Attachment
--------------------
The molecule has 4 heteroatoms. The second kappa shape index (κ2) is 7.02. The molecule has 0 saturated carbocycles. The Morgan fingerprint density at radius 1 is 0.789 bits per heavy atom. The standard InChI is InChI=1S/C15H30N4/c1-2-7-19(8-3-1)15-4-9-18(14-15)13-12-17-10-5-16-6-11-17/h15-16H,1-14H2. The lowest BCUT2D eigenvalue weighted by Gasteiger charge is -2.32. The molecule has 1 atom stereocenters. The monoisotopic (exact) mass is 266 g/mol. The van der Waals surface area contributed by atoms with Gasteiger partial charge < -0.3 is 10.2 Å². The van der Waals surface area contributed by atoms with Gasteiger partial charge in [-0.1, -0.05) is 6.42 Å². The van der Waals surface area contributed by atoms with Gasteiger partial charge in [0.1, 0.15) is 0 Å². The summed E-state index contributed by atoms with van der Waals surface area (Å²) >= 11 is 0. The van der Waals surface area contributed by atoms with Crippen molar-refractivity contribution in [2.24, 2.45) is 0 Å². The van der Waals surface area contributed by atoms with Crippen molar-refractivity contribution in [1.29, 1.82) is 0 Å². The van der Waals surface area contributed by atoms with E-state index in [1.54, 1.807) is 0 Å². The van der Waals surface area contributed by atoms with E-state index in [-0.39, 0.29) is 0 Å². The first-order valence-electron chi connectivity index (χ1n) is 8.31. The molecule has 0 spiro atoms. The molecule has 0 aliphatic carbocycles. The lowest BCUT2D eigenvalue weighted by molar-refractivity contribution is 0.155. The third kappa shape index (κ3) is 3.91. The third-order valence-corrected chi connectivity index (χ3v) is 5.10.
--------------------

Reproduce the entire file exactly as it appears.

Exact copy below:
The molecule has 4 heteroatoms. The second kappa shape index (κ2) is 7.02. The molecule has 0 saturated carbocycles. The Morgan fingerprint density at radius 1 is 0.789 bits per heavy atom. The standard InChI is InChI=1S/C15H30N4/c1-2-7-19(8-3-1)15-4-9-18(14-15)13-12-17-10-5-16-6-11-17/h15-16H,1-14H2. The lowest BCUT2D eigenvalue weighted by Gasteiger charge is -2.32. The molecule has 1 atom stereocenters. The monoisotopic (exact) mass is 266 g/mol. The van der Waals surface area contributed by atoms with Gasteiger partial charge < -0.3 is 10.2 Å². The van der Waals surface area contributed by atoms with Gasteiger partial charge in [-0.1, -0.05) is 6.42 Å². The van der Waals surface area contributed by atoms with Gasteiger partial charge in [0.1, 0.15) is 0 Å². The summed E-state index contributed by atoms with van der Waals surface area (Å²) >= 11 is 0. The van der Waals surface area contributed by atoms with Crippen molar-refractivity contribution in [2.24, 2.45) is 0 Å². The van der Waals surface area contributed by atoms with Crippen molar-refractivity contribution in [1.29, 1.82) is 0 Å². The van der Waals surface area contributed by atoms with E-state index in [1.54, 1.807) is 0 Å². The van der Waals surface area contributed by atoms with E-state index in [-0.39, 0.29) is 0 Å². The first-order valence-electron chi connectivity index (χ1n) is 8.31. The molecule has 0 spiro atoms. The molecule has 0 aliphatic carbocycles. The lowest BCUT2D eigenvalue weighted by molar-refractivity contribution is 0.155. The third kappa shape index (κ3) is 3.91. The third-order valence-corrected chi connectivity index (χ3v) is 5.10.